Eventually, the manager returned to our table, apologizing for the mix up (he admits that he never said there was no trout)...seeing my picked over plate, asked me if I would rather have something else...I could keep the flounder and they would bring me something else...or perhaps we might save room for dessert or bring some dessert home...on the house of course...I just looked at him...I might have had a slight puss on...and finally he said, "And of course, we won't charge you for the dinner you didn't want".  At this point, I was no longer hungry.  As a matter of fact, I was feeling a little green in the gills.  I didn't want dessert, but the staff insisted that we order something since it would be free...I just wanted cappuccino (they wouldn't comp that), so Bill ordered some ice cream bon bons...their peace offering had been made and accepted. 

10 years ago, I probably would have made a stink and been really ticked off.  Last night, it was just what was...and of course I said to Bill that this is the stuff of blogs!  With age comes wisdom and patience.  I am still honing those attributes in my life...thanks to Murphy...but I also understand that in this world there are so many people who go without...who do without...who suffer and don't complain.  If Murphy needs to kick me in the butt now and again to remind me of all my blessings, then I'll take the hit and grow as a person...and perhaps tell a somewhat amusing  fish tale.

I am inspired to try and recreate the trout recipe from memory!  I'll let you know if Murphy comes to that dinner.


Wednesday, June 8, 2011

Private Parts

There have been a number of congressmen who for one reason or another have been compelled to film themselves in various states of undress...and next week I will join them so to speak, but for much more logical and practical purposes.  Being the big 5-0 means it is time for my very first colonoscopy.  My primary care physician is sending me to one of the best endoscopic "guys" in the country...he is referred to by his peers as "The Wizard with the Wand".  Hmmm.  It is a good thing I have a sense of humor or I could be the butt of some jokes...but seriously folks...

I began the pre-op preparations yesterday, stopping my vitamins and iron supplements.  Today, no more aspirin or blood thinners.  This weekend starts the "low residue diet" unappealing is that.  I, being a self-proclaimed foodie, see this as a challenge and the chance to eat stuff that has been forbidden for years...look out squishy white bread...woohoo, here I come!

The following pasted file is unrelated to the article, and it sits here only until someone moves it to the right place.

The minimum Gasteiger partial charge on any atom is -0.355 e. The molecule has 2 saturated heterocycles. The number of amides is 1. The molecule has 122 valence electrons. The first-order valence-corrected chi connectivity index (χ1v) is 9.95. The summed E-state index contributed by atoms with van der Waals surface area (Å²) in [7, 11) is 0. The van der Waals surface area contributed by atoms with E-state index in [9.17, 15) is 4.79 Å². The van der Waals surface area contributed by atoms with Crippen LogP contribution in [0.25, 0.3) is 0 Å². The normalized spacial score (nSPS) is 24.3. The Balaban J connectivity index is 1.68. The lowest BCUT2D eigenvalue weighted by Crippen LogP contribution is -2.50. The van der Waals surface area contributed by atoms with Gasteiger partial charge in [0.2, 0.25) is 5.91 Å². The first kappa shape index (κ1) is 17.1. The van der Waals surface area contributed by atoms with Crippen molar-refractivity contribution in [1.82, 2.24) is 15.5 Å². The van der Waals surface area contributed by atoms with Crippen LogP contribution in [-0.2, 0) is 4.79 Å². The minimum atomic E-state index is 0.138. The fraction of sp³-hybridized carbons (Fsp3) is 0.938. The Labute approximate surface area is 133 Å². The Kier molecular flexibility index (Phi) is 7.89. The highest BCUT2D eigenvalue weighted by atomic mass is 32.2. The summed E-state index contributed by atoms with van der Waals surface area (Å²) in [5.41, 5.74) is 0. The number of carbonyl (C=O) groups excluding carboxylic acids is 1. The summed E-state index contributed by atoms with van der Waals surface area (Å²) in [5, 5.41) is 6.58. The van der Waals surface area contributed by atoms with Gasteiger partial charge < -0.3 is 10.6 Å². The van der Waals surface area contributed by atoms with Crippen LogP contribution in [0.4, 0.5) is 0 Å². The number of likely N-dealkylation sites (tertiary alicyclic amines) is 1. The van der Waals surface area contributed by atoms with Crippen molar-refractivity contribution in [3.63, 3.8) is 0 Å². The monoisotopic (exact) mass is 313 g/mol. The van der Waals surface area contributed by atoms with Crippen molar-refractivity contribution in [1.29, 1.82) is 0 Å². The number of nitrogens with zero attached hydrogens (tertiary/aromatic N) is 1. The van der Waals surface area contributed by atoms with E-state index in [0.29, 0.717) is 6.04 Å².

Breakfast looks like Special K cereal, skim milk and sliced bananas, (the only fresh fruit I can eat), herbal tea and for my protein requirement, eggs whites seasoned with  dried dill.  I can have some white bread toasted...but why bother, really?

Lunch is shaping up to be a piece of white fish or low sodium vegetable soup,  steamed string beans and some canned skins.  I can have skim milk, clear apple juice or seltzer to drink.  Of course I have to drink lots and lots of water too.

Dinner just might be sauteed chicken breast, marinated in soy sauce, the juice of freshly grated ginger and  cumin.  I can have baked sweet potato, applesauce and more steamed green beans.  There is no mention in the diet plan about a glass of white wine...I'll have to ask someone about that!!

Sunday will be a variation of that stated above. Most herbs and spices, onions, garlic are all verbotten therefore it looks like dining will not be about depth of flavor.  I will also be weaning myself off caffeine starting Friday...who needs a caffeine withdrawal headache when you have a camera you know where!

The real challenge comes on Monday...the all liquid diet!!  I have my chicken and vegetable broth, lemon and orange Jello (no red or pink jello allowed) and National Lampoon's Animal House has put me off green jello forever.  I have lots of Sprite, seltzer and the 3 bottles of magnesium citrate, lemon flavored...for the actual colon cleansing! 

Good colonoscopy is scheduled for 9 am on Tuesday.  I should be in recovery by 10:30 am and on the road by noon...where to make reservations for lunch, that is the question!

All kidding aside, this procedure as uncomfortable and embarrassing as it may seem is truly important.  Colon cancer has very few obvious symptoms and the colonoscopy is the best diagnostic tool available to catch it early on...of course, eating a healthy diet, rich in antioxidants and fibre ,exercising, limiting alcohol consumption, maintaining a healthy weight, not smoking and knowing your family history go along way to preventing or early detection of colo-rectal cancer.  It is sad and surprising to note the number of people I know who have suffered with this disease.

My husband is accompanying me to my appointment...I am not allowed to drive myself home after the procedure...anesthesia...and I am certain that if allowed, he will sit in on the procedure, asking questions.  He may just get a copy of the endoscopic procedure...he still has his gallstones in a jar in his nightstand...gross, I know...let's just be glad he's not on Facebook...but he does have a Twitter account...Anthony Wiener may have some free time on his hands soon, maybe he'd like a look at....Nah! Fuhgedabowdit!